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Jane Eyre
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Jane Eyre
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  • She turned as I drew near, and looked at me haughtily:
  • It was not, however, so saturnine a pride! she laughed continually; her laugh was satirical, and so was the habitual expression of her arched and haughty lip.
  • She had been all animation with the game, and irritated pride did not lower the expression of her haughty lineaments.
  • The clergyman stayed to exchange a few sentences, either of admonition or reproof, with his haughty parishioner; this duty done, he too departed.
  • Most people would have termed her a splendid woman of her age: and so she was, no doubt, physically speaking; but then there was an expression of almost insupportable haughtiness in her bearing and countenance.
  • "Indeed, mama, but you can — and will," pronounced the haughty voice of Blanche, as she turned round on the piano-stool; where till now she had sat silent, apparently examining sundry sheets of music.
  • I saw plainly how you would look; and heard your impetuous republican answers, and your haughty disavowal of any necessity on your part to augment your wealth, or elevate your standing, by marrying either a purse or a coronet.
  • During this interval, even Adele was seldom sent for to his presence, and all my acquaintance with him was confined to an occasional rencontre in the hall, on the stairs, or in the gallery, when he would sometimes pass me haughtily and coldly, just acknowledging my presence by a distant nod or a cool glance, and sometimes bow and smile with gentlemanlike affability.
  • Lady Lynn was a large and stout personage of about forty, very erect, very haughty-looking, richly dressed in a satin robe of changeful sheen: her dark hair shone glossily under the shade of an azure plume, and within the circlet of a band of gems.
  • It was strange: a bold, vindictive, and haughty gentleman seemed somehow in the power of one of the meanest of his dependants; so much in her power, that even when she lifted her hand against his life, he dared not openly charge her with the attempt, much less punish her for it.
  • "I care not in this moment sweet, Though all I have rushed o’er Should come on pinion, strong and fleet, Proclaiming vengeance sore: "Though haughty Hate should strike me down, Right, bar approach to me, And grinding Might, with furious frown, Swear endless enmity.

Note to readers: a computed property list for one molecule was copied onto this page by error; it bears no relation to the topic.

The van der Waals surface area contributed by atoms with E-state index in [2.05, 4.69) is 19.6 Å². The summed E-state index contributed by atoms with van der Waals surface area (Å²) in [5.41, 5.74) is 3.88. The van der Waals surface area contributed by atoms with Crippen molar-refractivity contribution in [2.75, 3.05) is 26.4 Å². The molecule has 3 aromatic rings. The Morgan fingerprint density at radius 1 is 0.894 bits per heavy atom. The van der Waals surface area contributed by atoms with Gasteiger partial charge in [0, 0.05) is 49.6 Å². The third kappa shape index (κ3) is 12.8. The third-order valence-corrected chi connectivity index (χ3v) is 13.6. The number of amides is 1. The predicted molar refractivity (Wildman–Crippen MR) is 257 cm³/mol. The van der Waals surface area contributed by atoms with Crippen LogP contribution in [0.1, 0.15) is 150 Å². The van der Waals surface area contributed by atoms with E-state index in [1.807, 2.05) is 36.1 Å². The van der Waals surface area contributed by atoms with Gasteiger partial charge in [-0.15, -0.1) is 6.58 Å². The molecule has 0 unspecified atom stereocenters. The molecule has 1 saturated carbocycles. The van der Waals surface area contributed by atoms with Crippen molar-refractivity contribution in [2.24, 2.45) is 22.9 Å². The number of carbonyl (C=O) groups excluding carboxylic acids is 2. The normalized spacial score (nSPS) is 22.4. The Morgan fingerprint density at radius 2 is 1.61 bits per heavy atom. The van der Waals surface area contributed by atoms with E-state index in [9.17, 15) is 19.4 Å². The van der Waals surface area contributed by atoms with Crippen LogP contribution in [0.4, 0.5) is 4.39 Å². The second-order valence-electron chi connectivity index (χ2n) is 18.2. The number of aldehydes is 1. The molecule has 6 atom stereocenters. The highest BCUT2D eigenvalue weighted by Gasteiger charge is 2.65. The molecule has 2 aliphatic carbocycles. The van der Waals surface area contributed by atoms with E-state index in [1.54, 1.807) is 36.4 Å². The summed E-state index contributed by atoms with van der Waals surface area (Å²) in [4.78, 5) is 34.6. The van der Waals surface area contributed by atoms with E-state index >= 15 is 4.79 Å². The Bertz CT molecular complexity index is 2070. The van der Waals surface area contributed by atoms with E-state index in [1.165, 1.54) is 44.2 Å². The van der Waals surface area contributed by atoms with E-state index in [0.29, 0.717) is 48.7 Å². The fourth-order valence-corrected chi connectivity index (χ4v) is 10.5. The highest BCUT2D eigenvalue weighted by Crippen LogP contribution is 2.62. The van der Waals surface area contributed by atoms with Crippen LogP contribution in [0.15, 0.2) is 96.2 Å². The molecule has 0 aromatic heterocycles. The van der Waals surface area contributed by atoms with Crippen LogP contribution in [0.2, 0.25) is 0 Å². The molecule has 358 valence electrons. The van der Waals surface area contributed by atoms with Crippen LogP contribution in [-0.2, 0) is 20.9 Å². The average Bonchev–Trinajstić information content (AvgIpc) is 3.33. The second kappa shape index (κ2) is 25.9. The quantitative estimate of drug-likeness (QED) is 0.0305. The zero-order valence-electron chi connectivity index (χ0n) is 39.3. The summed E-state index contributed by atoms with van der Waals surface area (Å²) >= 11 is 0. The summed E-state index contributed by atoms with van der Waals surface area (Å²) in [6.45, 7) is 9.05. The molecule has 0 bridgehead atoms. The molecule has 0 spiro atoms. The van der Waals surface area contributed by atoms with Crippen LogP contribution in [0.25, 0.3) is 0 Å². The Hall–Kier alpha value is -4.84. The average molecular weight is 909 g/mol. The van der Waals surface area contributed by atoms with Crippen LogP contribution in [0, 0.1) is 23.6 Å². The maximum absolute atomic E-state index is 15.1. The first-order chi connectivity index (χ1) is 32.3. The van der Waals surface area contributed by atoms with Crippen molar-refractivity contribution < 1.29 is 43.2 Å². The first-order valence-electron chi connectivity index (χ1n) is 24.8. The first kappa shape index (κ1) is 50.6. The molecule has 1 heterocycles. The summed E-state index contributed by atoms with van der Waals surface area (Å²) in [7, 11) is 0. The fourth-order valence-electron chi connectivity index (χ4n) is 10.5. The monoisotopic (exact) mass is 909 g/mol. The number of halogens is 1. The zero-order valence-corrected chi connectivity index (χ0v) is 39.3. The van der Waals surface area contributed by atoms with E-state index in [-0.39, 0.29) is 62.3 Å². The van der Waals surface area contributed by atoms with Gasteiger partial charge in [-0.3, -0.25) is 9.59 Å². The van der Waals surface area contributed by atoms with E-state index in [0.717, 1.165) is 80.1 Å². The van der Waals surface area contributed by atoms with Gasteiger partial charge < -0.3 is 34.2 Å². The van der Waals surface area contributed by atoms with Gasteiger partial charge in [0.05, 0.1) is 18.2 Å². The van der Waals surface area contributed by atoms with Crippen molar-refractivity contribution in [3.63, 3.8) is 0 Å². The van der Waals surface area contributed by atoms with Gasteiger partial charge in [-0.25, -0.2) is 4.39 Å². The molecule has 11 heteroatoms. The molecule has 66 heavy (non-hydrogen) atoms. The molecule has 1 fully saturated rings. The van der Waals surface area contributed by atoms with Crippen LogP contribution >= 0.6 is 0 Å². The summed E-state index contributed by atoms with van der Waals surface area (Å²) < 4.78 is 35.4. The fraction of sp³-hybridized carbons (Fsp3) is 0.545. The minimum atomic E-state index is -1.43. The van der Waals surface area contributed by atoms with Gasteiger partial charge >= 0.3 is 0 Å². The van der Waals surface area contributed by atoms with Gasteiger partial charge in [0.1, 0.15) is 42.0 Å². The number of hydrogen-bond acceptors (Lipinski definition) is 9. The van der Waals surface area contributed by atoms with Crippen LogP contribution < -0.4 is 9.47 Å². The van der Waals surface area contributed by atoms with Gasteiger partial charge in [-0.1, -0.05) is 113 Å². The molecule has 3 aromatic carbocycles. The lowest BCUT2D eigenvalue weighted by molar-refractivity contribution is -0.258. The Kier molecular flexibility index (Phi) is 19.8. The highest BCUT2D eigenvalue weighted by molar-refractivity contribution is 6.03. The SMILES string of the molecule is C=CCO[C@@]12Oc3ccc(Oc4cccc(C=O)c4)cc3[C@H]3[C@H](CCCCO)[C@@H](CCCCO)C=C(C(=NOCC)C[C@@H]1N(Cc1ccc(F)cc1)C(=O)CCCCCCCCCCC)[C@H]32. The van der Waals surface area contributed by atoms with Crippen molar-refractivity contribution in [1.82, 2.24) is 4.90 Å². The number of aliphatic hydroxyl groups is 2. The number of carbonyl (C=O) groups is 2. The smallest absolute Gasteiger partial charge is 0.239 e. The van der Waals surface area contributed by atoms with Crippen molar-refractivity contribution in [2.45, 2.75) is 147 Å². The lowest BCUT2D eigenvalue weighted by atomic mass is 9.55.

• I am sure most people would have thought him an ugly man; yet there was so much unconscious pride in his port; so much ease in his demeanour; such a look of complete indifference to his own external appearance; so haughty a reliance on the power of other qualities, intrinsic or adventitious, to atone for the lack of mere personal attractiveness, that, in looking at him, one inevitably shared the indifference, and, even in a blind, imperfect sense, put faith in the confidence.
  • Blanche Ingram, after having repelled, by supercilious taciturnity, some efforts of Mrs. Dent and Mrs. Eshton to draw her into conversation, had first murmured over some sentimental tunes and airs on the piano, and then, having fetched a novel from the library, had flung herself in haughty listlessness on a sofa, and prepared to beguile, by the spell of fiction, the tedious hours of absence.
  • Diana and Mary were soon to leave Moor House, and return to the far different life and scene which awaited them, as governesses in a large, fashionable, south-of-England city, where each held a situation in families by whose wealthy and haughty members they were regarded only as humble dependants, and who neither knew nor sought out their innate excellences, and appreciated only their acquired accomplishments as they appreciated the skill of their cook or the taste of theirů

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  • It is a story about a haughty princess who has a great fall.
  • She has that haughty, rich and entitled attitude.

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